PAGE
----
this.ClientMob = clientMob;
            this.ClientTel = clientTel;
            this.Remarks = Remarks;
            this.EnteredDate = enteredDate;
        }

        //Default constructor
        public Client()
        {
        }
    }
}

Presenter

namespace Payroll
{
    class ClientPresenter
    {
        IClient _model;
        IClientView _view;
        IDataService _ds;

        //Constructor 
        public ClientPresenter( IClient model,IClientView view, IDataService ds)
        {
                    this._ds = ds;
            this._model = model;
            this._view = view;
            this.SetViewPropertiesFromModel();
            this.WireUpViewEvents();
        }
        //This will wire up the custom method provided to event
        private void WireUpViewEvents()
        {
            this._view.DataChanged +=new EventHandler(_view_DataChanged);
                    this._view.Save += new EventHandler(_view_Save);
                    this._view.Search += new EventHandler(_view_Search);
        }

//Following code snippet will sinc the parameters of the view with the parameters of the model and vice versa. (All text boxes in the UI are encapsulated in properties)
//======================================================================================       
        private void SetModelPropertiesFromView()
        {
            foreach (PropertyInfo viewProperty in this._view.GetType().GetProperties())
            {
                if (viewProperty.CanRead)
                {
                    PropertyInfo modelProperty = this._model.GetType().GetProperty(viewProperty.Name);

                    if (modelProperty != null && modelProperty.PropertyType.Equals(viewProperty.PropertyType))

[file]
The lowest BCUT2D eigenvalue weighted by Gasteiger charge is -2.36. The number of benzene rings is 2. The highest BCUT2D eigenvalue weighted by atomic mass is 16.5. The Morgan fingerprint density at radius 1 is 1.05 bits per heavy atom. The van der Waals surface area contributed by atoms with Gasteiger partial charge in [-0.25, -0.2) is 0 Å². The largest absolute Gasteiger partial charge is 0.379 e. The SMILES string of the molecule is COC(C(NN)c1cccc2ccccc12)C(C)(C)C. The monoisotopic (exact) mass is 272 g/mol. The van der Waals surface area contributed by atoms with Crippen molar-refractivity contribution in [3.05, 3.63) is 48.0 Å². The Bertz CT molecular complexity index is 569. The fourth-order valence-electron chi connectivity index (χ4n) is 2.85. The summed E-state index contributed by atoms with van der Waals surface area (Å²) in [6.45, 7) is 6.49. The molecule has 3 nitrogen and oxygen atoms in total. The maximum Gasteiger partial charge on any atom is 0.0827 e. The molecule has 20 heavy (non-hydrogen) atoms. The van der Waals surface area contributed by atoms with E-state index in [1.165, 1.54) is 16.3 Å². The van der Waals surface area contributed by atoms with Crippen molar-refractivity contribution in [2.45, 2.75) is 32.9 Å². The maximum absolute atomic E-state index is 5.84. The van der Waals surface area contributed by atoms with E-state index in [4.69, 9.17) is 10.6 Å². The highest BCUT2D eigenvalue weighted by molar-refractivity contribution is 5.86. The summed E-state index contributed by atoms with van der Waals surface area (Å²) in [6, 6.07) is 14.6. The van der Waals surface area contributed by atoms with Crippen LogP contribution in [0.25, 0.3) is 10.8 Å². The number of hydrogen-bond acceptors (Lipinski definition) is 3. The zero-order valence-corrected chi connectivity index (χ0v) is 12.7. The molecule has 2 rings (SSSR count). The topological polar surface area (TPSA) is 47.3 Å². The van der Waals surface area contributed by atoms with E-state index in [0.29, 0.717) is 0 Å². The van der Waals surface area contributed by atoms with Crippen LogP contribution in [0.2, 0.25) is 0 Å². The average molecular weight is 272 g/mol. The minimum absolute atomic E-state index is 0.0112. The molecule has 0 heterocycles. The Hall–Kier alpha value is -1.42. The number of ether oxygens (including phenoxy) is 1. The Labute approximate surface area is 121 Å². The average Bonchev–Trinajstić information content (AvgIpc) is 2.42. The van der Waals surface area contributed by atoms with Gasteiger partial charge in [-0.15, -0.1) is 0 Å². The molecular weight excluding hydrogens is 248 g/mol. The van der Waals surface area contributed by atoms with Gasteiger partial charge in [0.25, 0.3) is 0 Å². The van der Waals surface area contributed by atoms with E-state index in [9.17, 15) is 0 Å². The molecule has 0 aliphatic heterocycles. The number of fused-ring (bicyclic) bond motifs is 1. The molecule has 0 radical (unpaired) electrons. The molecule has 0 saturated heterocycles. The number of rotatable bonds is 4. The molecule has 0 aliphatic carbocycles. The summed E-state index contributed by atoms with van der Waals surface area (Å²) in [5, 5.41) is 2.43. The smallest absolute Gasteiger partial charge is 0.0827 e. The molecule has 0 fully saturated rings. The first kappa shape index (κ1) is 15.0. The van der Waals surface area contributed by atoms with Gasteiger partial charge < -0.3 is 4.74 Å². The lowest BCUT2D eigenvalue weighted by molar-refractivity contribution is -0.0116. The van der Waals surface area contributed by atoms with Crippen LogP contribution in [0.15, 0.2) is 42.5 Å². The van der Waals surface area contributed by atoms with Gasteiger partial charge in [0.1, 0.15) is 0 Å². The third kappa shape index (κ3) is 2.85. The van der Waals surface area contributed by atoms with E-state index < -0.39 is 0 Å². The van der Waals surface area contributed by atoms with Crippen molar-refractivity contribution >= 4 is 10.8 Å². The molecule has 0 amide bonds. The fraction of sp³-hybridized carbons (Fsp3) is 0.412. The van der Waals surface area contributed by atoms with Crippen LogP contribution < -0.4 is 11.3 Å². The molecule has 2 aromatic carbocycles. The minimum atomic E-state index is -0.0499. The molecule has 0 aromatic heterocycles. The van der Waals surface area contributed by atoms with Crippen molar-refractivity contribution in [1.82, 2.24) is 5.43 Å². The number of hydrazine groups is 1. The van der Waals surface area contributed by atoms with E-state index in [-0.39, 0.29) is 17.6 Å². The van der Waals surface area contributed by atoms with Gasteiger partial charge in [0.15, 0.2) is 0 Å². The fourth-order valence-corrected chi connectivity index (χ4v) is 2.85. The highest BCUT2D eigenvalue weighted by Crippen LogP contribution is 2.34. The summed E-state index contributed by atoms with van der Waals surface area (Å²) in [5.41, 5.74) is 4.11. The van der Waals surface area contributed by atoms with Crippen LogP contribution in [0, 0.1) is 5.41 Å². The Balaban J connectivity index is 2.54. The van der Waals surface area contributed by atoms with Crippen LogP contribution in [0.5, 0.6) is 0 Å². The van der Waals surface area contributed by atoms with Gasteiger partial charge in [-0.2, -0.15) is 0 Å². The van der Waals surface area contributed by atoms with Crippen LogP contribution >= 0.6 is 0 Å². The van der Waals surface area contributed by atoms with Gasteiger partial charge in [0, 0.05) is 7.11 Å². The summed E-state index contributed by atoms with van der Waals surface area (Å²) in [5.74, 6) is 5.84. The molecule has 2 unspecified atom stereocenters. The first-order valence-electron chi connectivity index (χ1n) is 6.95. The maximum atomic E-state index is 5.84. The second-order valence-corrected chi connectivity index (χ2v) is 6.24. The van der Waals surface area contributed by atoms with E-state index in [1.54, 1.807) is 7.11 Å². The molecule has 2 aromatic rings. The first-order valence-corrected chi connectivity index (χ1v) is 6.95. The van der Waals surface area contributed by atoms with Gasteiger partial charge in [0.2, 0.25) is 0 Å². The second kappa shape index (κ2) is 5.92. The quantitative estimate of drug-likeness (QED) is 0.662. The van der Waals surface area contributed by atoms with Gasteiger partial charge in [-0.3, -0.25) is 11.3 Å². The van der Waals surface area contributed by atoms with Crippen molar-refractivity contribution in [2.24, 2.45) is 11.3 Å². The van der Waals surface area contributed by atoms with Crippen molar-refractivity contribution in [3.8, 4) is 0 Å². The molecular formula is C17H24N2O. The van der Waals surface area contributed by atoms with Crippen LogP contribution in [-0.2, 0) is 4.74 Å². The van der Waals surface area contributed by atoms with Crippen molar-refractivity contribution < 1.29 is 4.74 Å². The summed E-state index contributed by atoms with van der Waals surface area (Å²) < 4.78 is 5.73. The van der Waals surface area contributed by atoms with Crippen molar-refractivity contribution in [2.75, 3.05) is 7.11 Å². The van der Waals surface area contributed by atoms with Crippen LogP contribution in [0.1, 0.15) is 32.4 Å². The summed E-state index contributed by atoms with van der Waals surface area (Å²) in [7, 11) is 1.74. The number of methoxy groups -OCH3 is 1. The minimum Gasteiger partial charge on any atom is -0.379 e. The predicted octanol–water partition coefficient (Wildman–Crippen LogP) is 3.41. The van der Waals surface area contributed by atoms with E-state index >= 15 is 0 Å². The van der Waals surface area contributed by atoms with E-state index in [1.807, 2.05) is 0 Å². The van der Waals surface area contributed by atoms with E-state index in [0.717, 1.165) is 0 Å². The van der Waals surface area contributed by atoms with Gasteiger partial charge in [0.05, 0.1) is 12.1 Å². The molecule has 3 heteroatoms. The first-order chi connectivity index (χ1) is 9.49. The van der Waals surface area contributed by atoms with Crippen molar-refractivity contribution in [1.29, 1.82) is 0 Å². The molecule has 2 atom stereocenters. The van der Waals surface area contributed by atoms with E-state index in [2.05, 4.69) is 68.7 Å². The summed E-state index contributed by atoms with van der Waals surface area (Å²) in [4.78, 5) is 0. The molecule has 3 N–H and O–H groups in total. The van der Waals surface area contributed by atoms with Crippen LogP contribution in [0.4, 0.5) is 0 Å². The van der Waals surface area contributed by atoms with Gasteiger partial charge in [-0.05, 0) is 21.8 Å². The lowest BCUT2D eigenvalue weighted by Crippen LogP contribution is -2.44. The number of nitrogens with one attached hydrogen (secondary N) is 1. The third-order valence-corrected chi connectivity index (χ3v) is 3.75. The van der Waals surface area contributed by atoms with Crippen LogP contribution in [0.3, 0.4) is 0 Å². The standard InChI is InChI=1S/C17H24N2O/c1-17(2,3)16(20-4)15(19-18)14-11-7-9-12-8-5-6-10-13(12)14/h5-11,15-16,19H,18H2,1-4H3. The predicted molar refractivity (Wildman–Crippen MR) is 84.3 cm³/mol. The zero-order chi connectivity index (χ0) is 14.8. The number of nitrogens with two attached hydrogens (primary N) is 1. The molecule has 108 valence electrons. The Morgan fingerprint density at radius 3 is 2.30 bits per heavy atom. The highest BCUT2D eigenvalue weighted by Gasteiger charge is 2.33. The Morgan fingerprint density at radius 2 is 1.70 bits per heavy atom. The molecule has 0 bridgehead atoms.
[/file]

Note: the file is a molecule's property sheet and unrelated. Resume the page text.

{
                        object valueToAssign = Convert.ChangeType(viewProperty.GetValue(this._view, null), modelProperty.PropertyType);

                        if (valueToAssign != null)
                        {
                            modelProperty.SetValue(this._model, valueToAssign, null);
                        }
                    }
                }
            }
        }

        private void SetViewPropertiesFromModel()
        {
            foreach (PropertyInfo viewProperty in this._view.GetType().GetProperties())
            {
                if (viewProperty.CanWrite)
                {
                    PropertyInfo modelProperty = this._model.GetType().GetProperty(viewProperty.Name);

                    if (modelProperty != null && modelProperty.PropertyType.Equals(viewProperty.PropertyType))
                    {
                        object modelValue = modelProperty.GetValue(this._model, null);

                        if (modelValue != null)
                        {
                            object valueToAssign = Convert.ChangeType(modelValue, viewProperty.PropertyType);

                            if (valueToAssign != null)